Following very old traditions, many of us decorate our homes with evergreens this time of year. While many people use European holly and ivy, there are native “Oregon” broad-leaved evergreens that deck our halls very well, including Oregon grape and Oregon myrtle.

What’s in a common name? These are the names most people know a plant or an animal by, and they often are descriptive.

However, common names can also often be misleading. For example: “Oregon grape” is found from southwest Alaska to northern California, and as far east as western Montana; and it’s related to barberries, not grapes.

Tall Oregon grape (Mahonia aquifolium) is Oregon's state flower. (In fact, our Governor's Mansion is named "Mahonia Hall" in its honor.) Tall Oregon grape is a three- to-10-foot tall shrub distinguished by the very glossy, dark green leaves that look rather like holly leaves, but flatter, with more points along the edge. Tall Oregon grape has five to nine leaflets on each six- to twelve-inch long stem.

Also common in our region is dwarf, or dull, Oregon grape (Mahonia nervosa). Dwarf Oregon grape is seldom over three feet high, and sports nine to 21 leaflets on each ten- to sixteen-inch long stem.

Tall Oregon grape is usually found in fairly open sites; dwarf Oregon grape is more common in shadier areas, sometimes as under-growth in Douglas fir forests. Both are widely used in landscaping, valued for their handsome, upright shape and because the spiny leaves discourage people from walking through the plantings.

Both tall and dwarf Oregon grape have loose clusters of small yellow flowers that produce bitter purple berries. The berries are eaten by birds and other wildlife, as well as by people —although people usually cook the acrid fruit into jams and jellies, or juice them for wine. The stems and bark of both Oregon grapes have long been used as the source of bright yellow dye.

Another “Oregon” broad-leaved evergreen is Oregon myrtle (Umbellularia californica), also known as "myrtlewood" — and known as "California laurel," or "California bay-laurel." Defying the name we give it, more of “Oregon myrtle’s” range is in California than in Southwestern Oregon.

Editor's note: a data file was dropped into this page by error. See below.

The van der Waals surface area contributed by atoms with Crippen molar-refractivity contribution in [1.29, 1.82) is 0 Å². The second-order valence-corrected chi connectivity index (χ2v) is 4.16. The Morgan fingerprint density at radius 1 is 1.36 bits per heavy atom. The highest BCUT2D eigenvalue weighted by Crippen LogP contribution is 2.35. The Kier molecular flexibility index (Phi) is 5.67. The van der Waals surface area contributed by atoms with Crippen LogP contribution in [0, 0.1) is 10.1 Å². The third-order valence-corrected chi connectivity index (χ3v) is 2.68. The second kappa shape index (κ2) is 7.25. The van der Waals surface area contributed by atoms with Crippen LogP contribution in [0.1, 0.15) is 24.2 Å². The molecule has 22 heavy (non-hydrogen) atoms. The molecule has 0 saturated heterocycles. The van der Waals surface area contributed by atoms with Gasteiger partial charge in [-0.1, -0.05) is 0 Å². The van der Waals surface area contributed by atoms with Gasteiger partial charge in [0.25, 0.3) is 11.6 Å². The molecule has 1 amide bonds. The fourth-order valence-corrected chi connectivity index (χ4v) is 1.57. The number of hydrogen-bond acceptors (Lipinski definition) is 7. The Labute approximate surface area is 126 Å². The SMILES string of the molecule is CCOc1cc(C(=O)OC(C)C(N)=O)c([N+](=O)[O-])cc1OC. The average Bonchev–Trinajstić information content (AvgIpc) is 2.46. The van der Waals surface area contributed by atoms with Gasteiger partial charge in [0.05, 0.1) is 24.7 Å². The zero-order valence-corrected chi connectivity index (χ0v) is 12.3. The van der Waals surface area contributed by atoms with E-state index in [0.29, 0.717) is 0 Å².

“California laurel” isn’t correct either: This evergreen has no close relatives, but is in the same plant family as sassafras, cinnamon, camphor, and avocado. And it’s not the same myrtle referred to in the Bible, nor does it grow in the Holy Land, as sometimes claimed.

The gently rounded shape gives a distinctive profile to Oregon myrtles growing in the open. The stout trunks of myrtle usually give rise to a many-branched crown that supports a dense canopy of somewhat shiny, dark green, elongate—and very pungent—leaves. Small yellowish flowers develop into nearly round, olive-sized fruit.

Most people are familiar with Oregon myrtle as a beautiful hardwood that is prized by woodworkers for it's hard, multi-colored grain. Myrtle leaves are also a good seasoning (a heady substitute for the bay leaves that come in jars), and are often browsed by deer and occasionally by livestock. Further, myrtle's large seeds are eaten by birds, rodents, and feral pigs.

For information on how you can arrange an exploration of our fascinating natural history, contact Marty at 541-267-4027, mgiles@wavecrestdiscoveries.com, or www.facebook.com/wavecrestdiscoveries. Questions and comments about local natural history are welcome. www.wavecrestdiscoveries.com. Gift certificates are available.

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